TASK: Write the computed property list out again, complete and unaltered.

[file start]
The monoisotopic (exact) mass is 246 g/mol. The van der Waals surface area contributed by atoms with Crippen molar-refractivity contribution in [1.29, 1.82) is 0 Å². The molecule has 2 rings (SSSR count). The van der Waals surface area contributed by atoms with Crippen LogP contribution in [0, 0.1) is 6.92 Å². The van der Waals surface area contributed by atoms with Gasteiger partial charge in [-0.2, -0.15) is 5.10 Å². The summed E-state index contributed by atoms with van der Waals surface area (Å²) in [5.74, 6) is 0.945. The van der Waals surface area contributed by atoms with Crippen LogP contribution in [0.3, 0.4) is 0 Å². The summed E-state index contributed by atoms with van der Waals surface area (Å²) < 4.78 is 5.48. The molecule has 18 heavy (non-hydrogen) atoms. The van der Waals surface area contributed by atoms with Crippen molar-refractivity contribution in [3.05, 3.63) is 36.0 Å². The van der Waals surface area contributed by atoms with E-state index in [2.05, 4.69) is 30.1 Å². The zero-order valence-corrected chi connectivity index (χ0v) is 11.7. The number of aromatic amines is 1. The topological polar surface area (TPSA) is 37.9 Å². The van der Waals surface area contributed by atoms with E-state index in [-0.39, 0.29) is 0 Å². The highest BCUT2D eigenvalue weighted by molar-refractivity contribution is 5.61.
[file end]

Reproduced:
The monoisotopic (exact) mass is 246 g/mol. The van der Waals surface area contributed by atoms with Crippen molar-refractivity contribution in [1.29, 1.82) is 0 Å². The molecule has 2 rings (SSSR count). The van der Waals surface area contributed by atoms with Crippen LogP contribution in [0, 0.1) is 6.92 Å². The van der Waals surface area contributed by atoms with Gasteiger partial charge in [-0.2, -0.15) is 5.10 Å². The summed E-state index contributed by atoms with van der Waals surface area (Å²) in [5.74, 6) is 0.945. The van der Waals surface area contributed by atoms with Crippen LogP contribution in [0.3, 0.4) is 0 Å². The summed E-state index contributed by atoms with van der Waals surface area (Å²) < 4.78 is 5.48. The molecule has 18 heavy (non-hydrogen) atoms. The van der Waals surface area contributed by atoms with Crippen molar-refractivity contribution in [3.05, 3.63) is 36.0 Å². The van der Waals surface area contributed by atoms with E-state index in [2.05, 4.69) is 30.1 Å². The zero-order valence-corrected chi connectivity index (χ0v) is 11.7. The number of aromatic amines is 1. The topological polar surface area (TPSA) is 37.9 Å². The van der Waals surface area contributed by atoms with E-state index in [-0.39, 0.29) is 0 Å². The highest BCUT2D eigenvalue weighted by molar-refractivity contribution is 5.61.